The anti-war, pro-peace movement is pathetic, and it’s not because people want perpetual war. It’s because they don’t think it’s worth it to go up against the system. That is the scariest part. Not evil — but the indifference to evil, the acceptance, the adaptation to a world where the horrors of Vietnam that birthed the horrors in the Middle East are not horrific at all — but rather normal; a banal evil.

John Halle, professor of music at Bard College: My main connection with it is personal: My cousin was living with us at the time, [and] received a late-night phone call informing her that her husband was a casualty. It is 50 years ago, and I remember her scream as if it were coming from the next room. I was 9 years old.

He came back with a severed spine — never walked again, though through the Veterans Administration (probably the greatest governmental agency), was able to make a life for himself, and have a family with whom I am very close — though there was a question as to whether he would recover.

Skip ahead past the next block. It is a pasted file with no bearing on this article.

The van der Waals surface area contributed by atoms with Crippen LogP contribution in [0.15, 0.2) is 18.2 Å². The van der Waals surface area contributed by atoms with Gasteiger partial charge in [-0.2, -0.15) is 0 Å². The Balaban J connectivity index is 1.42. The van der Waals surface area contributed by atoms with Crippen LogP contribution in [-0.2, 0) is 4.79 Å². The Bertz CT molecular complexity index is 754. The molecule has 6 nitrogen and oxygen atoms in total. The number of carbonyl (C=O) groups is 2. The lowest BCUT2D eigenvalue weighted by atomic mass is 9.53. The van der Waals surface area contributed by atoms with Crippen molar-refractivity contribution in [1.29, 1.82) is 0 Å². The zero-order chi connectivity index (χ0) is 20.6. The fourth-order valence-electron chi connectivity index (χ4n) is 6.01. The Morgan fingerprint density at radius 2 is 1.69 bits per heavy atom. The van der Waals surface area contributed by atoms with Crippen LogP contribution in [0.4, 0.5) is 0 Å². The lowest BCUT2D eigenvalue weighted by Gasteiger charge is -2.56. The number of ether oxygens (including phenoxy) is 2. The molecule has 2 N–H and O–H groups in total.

The inexpressible senselessness of war was deeply imprinted on me from that day forward. As it was for many hundreds of thousands who had similar direct experience with its carnage. This was during the draft. Nixon’s smartest move was eliminating it which changed everything, including the peace movement, which I remember very well, and which has never figured out how to negotiate the organizing conundrum presented by a volunteer army.

NOTE: This interview has been lightly edited for clarity and length.